The sale of the mobile-based M-Akiba Treasury bond starts on Thursday, ending a one-and-a-half-year wait for small retail investors to invest in government debt.
M-Akiba, whose proceeds are earmarked for infrastructure development, will pay investors tax free interest of 10 per cent, setting the stage for competition between the government, banks and saccos for cash deposits.
The prospectus for the Sh5 billion three year bond — which is being issued by the Central Depository & Settlement Corporation on behalf of Treasury — says that the initial tranche is for Sh150 million.
The minimum amount per investor has been set at Sh3,000 and additional amounts in multiples of Sh100.
The bond is open for registered mobile users on the Safaricom and Airtel networks, with interest paid every six months through the same platforms. It will be on sale between Thursday and April 10, and will thereafter be listed on the stock exchange.
“The bond will be listed on the Nairobi Securities Exchange and will be traded on the secondary market via mobile phones commencing April 11,” reads the prospectus.
If successful, the sale of the bond will likely shake up the financial services, where cash depositors holding small sums have been keeping their money in low interest earning accounts in banks or in their mobile money wallets.
These investors have previously been locked out of lending to the government due to high minimum purchase amounts of Sh100,000 and Sh50,000 on Treasury Bills and Bonds respectively.
Sources at the Treasury said the government plans to issue the balance of Sh4.85 billion in the second or third quarter of the year.
The success of this bond is likely to see the government raise the amount it targets in future M-Akiba issues, making the mobile bond an influencing factor in pricing of deposits among different players in the money markets.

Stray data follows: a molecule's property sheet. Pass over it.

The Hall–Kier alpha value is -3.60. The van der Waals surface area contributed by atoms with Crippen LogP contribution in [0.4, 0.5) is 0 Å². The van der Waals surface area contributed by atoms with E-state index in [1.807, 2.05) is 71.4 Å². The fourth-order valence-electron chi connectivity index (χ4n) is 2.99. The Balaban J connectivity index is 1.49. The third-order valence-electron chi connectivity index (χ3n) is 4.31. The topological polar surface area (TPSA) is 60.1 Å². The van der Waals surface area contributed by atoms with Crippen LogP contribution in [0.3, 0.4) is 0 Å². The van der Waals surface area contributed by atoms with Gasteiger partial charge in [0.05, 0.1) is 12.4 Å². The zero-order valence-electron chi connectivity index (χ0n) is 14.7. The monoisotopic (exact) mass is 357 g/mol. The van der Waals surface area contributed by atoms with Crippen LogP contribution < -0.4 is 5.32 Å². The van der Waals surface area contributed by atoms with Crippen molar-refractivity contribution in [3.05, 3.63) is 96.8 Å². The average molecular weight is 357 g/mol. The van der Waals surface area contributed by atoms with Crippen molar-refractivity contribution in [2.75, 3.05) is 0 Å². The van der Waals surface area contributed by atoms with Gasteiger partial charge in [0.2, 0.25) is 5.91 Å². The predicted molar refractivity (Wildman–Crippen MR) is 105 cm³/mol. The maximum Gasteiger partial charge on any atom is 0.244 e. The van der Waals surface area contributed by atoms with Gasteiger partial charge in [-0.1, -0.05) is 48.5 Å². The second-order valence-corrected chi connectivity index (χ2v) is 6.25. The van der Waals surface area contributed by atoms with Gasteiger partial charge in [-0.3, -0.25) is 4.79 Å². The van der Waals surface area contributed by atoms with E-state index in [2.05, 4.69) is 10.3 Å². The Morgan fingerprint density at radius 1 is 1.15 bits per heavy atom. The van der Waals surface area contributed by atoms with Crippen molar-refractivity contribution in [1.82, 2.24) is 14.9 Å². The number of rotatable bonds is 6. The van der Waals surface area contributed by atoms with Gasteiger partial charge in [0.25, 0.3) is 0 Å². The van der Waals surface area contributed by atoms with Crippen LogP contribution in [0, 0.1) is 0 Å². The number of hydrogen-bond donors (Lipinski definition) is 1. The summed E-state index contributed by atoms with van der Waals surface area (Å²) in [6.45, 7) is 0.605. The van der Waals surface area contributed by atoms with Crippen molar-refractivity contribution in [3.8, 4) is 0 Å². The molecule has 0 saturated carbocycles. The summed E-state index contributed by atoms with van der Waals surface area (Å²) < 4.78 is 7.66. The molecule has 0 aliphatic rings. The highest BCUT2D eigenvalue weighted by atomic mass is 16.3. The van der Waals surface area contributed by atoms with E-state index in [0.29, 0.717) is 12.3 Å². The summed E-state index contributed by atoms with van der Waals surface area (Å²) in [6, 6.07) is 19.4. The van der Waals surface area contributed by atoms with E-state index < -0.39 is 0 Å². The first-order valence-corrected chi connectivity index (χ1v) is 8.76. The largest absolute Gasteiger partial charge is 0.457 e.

Under the law, banks offer a minimum of seven per cent for deposit earning accounts, although they also have the option of offering customers transaction accounts that do not pay interest.
Small savers are also forced to put their money in illiquid options such as chamas where they have to wait for months on end before being paid a lump sum, mostly without interest.
The mobile bond will also allow the State to lower its cost of debt, which is an issue of concern at a time when the public debt to GDP ratio had hit 50 per cent.
The prevailing rates on a five year bond on the yield curve stand at about 13 per cent, with the most recent infrastructure bond issued last month fetching a rate of 13.55 per cent in the primary sale.
M-Akiba has been in the works since October 2015, with its launch being postponed multiple times as the Treasury worked out modalities of trading it on the secondary market at the Nairobi Securities Exchange.